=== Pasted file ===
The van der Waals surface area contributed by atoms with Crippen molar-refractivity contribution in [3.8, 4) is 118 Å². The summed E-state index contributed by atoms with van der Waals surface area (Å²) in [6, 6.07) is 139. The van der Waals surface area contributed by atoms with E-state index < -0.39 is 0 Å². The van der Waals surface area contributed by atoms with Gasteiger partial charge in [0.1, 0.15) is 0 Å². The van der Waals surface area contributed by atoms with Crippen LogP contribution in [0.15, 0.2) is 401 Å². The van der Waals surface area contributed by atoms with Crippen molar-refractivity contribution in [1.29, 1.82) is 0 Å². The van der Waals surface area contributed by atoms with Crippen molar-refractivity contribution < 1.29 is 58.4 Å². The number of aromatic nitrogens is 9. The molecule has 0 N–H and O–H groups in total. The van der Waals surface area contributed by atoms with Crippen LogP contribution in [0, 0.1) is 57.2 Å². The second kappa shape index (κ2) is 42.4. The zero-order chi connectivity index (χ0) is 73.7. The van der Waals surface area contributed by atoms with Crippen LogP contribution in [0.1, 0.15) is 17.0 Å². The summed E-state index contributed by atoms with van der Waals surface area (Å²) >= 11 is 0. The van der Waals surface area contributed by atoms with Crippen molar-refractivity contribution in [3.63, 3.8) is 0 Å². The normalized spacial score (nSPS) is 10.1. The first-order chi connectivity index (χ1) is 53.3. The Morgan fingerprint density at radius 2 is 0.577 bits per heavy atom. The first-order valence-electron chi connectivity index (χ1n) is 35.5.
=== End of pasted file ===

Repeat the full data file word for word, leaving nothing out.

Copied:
The van der Waals surface area contributed by atoms with Crippen molar-refractivity contribution in [3.8, 4) is 118 Å². The summed E-state index contributed by atoms with van der Waals surface area (Å²) in [6, 6.07) is 139. The van der Waals surface area contributed by atoms with E-state index < -0.39 is 0 Å². The van der Waals surface area contributed by atoms with Gasteiger partial charge in [0.1, 0.15) is 0 Å². The van der Waals surface area contributed by atoms with Crippen LogP contribution in [0.15, 0.2) is 401 Å². The van der Waals surface area contributed by atoms with Crippen molar-refractivity contribution in [1.29, 1.82) is 0 Å². The van der Waals surface area contributed by atoms with Crippen molar-refractivity contribution < 1.29 is 58.4 Å². The number of aromatic nitrogens is 9. The molecule has 0 N–H and O–H groups in total. The van der Waals surface area contributed by atoms with Crippen LogP contribution in [0, 0.1) is 57.2 Å². The second kappa shape index (κ2) is 42.4. The zero-order chi connectivity index (χ0) is 73.7. The van der Waals surface area contributed by atoms with Crippen LogP contribution in [0.1, 0.15) is 17.0 Å². The summed E-state index contributed by atoms with van der Waals surface area (Å²) >= 11 is 0. The van der Waals surface area contributed by atoms with Crippen molar-refractivity contribution in [3.63, 3.8) is 0 Å². The normalized spacial score (nSPS) is 10.1. The first-order chi connectivity index (χ1) is 53.3. The Morgan fingerprint density at radius 2 is 0.577 bits per heavy atom. The first-order valence-electron chi connectivity index (χ1n) is 35.5.